Two programs, one purpose

Both xclip and xsel serve practically the same purpose — they let move write stuff to and read stuff from the X server ‘clipboard’ in a scripted manner through your shell.

Both programs can access and manipulate all three of UNIX’s most often used paste boards: primary selection, secondary selection, and the clipboard. And both work on roughly the same premise, required by the X server inter-process handling of copy-paste, of spawning a background process which keeps the clipped information and exiting when new information fills the buffer.

But which one should you use? In the overwhelming majority of cases there should not be any difference between the two — pick the one you’re more comfortable with, or your distro ships with, and stick with that one.

There are some small considerations, and specific corner-cases, however, which can make one program more appealing over the other to you.

Syntax-wise, xsel is generally a bit quicker to use ad-hoc since its basic options are more terse, while xclip’s options make sense for its purpose, and allow some more manipulation of clipping formats.

Generally, there are four considerations between the programs:

  • syntax terseness
  • content clearing options
  • data formats accepted
  • non-interactive behavior (i.e. scriptability)

Syntax terseness

First off, some basic syntax:

Copying something to the primary buffer

echo hi | xclip -i -selection primary or, since it is the default behavior: echo hi | xclip

echo hi | xsel -i -p, or: echo hi | xsel, since primary selection is also its default buffer.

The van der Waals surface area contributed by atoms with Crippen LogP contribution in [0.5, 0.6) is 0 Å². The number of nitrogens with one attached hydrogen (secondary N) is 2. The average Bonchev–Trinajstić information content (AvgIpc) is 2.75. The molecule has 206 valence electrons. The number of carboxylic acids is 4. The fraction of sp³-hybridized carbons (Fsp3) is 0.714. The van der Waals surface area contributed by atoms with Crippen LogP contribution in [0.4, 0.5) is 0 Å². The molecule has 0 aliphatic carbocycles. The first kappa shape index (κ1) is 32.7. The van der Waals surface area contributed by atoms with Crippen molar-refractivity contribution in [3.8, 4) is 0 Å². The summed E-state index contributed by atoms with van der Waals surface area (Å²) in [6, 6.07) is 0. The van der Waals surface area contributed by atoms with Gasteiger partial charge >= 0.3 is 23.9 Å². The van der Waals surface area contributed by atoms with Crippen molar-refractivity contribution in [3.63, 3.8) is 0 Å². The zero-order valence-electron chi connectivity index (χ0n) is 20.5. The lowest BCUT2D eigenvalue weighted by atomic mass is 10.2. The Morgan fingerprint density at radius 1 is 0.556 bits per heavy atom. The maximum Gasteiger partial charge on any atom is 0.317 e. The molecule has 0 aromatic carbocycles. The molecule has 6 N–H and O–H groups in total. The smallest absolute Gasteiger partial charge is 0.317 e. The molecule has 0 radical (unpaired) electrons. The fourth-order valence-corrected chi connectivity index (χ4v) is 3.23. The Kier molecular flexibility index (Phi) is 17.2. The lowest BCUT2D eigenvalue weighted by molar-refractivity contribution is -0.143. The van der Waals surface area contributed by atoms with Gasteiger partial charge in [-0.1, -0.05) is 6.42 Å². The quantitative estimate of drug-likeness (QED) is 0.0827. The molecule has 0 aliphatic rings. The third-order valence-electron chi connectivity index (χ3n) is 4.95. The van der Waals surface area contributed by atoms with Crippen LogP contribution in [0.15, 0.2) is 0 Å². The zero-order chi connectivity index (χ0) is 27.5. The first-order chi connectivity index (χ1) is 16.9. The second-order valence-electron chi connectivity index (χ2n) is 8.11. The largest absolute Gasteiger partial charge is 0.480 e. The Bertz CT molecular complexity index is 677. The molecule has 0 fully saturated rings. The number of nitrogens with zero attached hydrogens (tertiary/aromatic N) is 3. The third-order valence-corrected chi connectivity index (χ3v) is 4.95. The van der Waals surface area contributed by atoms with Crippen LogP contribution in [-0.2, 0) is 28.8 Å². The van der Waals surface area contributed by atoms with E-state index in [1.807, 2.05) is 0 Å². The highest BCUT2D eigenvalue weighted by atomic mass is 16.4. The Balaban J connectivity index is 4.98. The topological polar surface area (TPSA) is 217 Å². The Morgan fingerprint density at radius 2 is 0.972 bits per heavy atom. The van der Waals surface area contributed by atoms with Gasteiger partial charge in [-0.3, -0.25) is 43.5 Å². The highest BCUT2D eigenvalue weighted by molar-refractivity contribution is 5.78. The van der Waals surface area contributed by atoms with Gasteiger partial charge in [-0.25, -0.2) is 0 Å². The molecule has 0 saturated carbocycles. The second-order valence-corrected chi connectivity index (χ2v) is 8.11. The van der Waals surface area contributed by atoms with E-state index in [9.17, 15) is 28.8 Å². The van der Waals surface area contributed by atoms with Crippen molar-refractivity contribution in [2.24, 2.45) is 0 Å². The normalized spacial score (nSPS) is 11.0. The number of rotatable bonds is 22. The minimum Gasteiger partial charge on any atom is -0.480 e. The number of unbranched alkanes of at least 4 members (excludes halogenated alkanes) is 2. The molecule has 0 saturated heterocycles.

Copying to clipboard

echo clip | xclip -i -selection clipboard, or echo clip | xclip -se c.

The abbreviated form is possible since xclip options are accepted as soon as they are unambiguous (so, xclip -s is not possible since it has both -selection and -silent options), and the selection argument only needs a first letter to be valid (p, s, or c).

echo clip | xsel -i --clipboard, or echo clip | xsel -b

xsel generally keeps to the GNU convention of having long-form options after two dashes and single-letter versions with one dash.

Outputting clipboard contents

xclip -selection clipboard -out | less, or xclip -se c -o | less

xsel --clipboard --output, or xsel -bo

Clearing clipboard contents

echo "" | xclip -se cxclip does not have an explicit option to clear, but has to be ‘filled’ with emptiness to overwrite the buffer.

xsel --clipboard --clear, or xsel -bc

Automatically clearing clipboard contents

The two programs have different ideas of automation — xclip works with a number of clipboard invocations, while xsel works with a simple timer.